A: An approach we take at Unilever is to first look at getting our own house in order – by creating a culture of inclusion, tackling bias and building a gender-balanced workforce. So, achieving gender balance across our 14,000 managers a year earlier than our target was a proud moment for me.

But championing the gender agenda goes beyond the four walls of our office. After getting our own house in order, the second step is to focus on our extended value chain, supporting women through initiatives like Shakti, a programme for micro entrepreneurs.

And thirdly, we use our scale and reach to drive wider social change through our brands, with programmes like the Dove Self-Esteem Project, which has reached over 60 million young people with self-esteem workshops.

It’s an honour to be leading a company with a team so passionate about making a real difference, both within our business and beyond. Not only about creating equal opportunities for women, but also for other under-represented groups like people with disabilities, LGBTQI+, and addressing racial equity.

Q: How do you approach intersectionality — it's been clear that women of colour have it infinitely harder at work — what steps do you take to address that?

A: We do believe in looking through an intersectional lens to dismantle discrimination based on race, gender, disability, sexual orientation, and so on.

The approach we take is to listen. Listen to lived experiences. Listen with awareness of what our own biases are and how these create barriers or micro-aggressions. Never stop listening. We can then take the right steps – whether that be through training, targets, or policies. It’s our responsibility to understand and eliminate discriminatory practices in our company and in those that partner with us. We do:

  • Collect data to understand how any gender pay gap presents itself at Unilever, and our goal is to ensure equitable pay.

  • Continue our focus on gender balance across the whole organisation. While we achieved our global management target a year in advance, we are still intervening in functions, countries and regions where gender balance is a continuing gap.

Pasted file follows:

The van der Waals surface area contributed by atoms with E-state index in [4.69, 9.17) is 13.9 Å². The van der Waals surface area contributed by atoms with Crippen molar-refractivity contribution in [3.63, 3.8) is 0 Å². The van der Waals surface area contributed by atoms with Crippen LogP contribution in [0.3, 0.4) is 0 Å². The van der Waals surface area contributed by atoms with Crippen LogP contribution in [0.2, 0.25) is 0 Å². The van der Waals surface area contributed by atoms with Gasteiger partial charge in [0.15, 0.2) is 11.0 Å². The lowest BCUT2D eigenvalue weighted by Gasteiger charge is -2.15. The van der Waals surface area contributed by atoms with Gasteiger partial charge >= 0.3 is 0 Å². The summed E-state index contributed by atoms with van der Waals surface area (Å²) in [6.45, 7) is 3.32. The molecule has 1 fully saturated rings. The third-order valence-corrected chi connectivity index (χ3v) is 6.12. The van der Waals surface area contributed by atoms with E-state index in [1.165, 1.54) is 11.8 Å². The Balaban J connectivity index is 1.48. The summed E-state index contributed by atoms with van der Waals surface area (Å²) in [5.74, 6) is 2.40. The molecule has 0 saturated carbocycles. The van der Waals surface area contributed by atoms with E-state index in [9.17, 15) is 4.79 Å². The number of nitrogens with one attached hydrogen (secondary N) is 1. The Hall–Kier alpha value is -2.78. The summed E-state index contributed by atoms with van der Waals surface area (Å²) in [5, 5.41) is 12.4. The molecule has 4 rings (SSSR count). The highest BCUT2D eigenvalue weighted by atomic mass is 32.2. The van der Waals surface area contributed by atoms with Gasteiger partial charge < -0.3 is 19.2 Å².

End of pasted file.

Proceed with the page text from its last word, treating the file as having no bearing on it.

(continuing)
• Will deploy anti-racism training to all employees to increase understanding, literacy and empathy of racial and ethnic diversity. We’ve learned that well-meaning people need the tools and competencies to be change agents.

Q: Even though you are an incredible advocate, what would you say has been the bigger learning point over the last few weeks?

A: This year has been a slap in the face to remind us how far society still has to go to really address gender and racial inequality – and how much we really have to do to challenge harmful norms and stereotypes.

In particular, the racial justice protests in the US and around the world have put the spotlight on what else we can do to create a more inclusive workplace, more inclusive brands, and a more inclusive society.

We are well aware that our work is not done in challenging adverse norms like caring responsibilities that have often and unfairly landed disproportionately on the shoulders of women.

Q: As a leader, how do you see change manifests itself in the workplace?

A: Usually, I see a spark somewhere that ignites a fire, that causes us to wake up and make a bold commitment. We see more and more leaders willing to admit that we don’t have all the answers – and that our job is about asking more questions, identifying the problems and engaging a broader spectrum of people in crafting solutions against big ambitions.

Q: How do you make sure that all your reports are helping drive that change in the company and making sure the company is as inclusive as possible?

A: We’re putting in place capabilities in our markets to collect data disaggregated by race, class, gender, sexuality and ability.

Measurement is controversial and can be difficult. But it does create accountability. I won’t be able to hide from my gender appointment track record, but we need the data. To be as inclusive as possible, we need both a data strategy as well as a culture strategy. Hard and soft working together.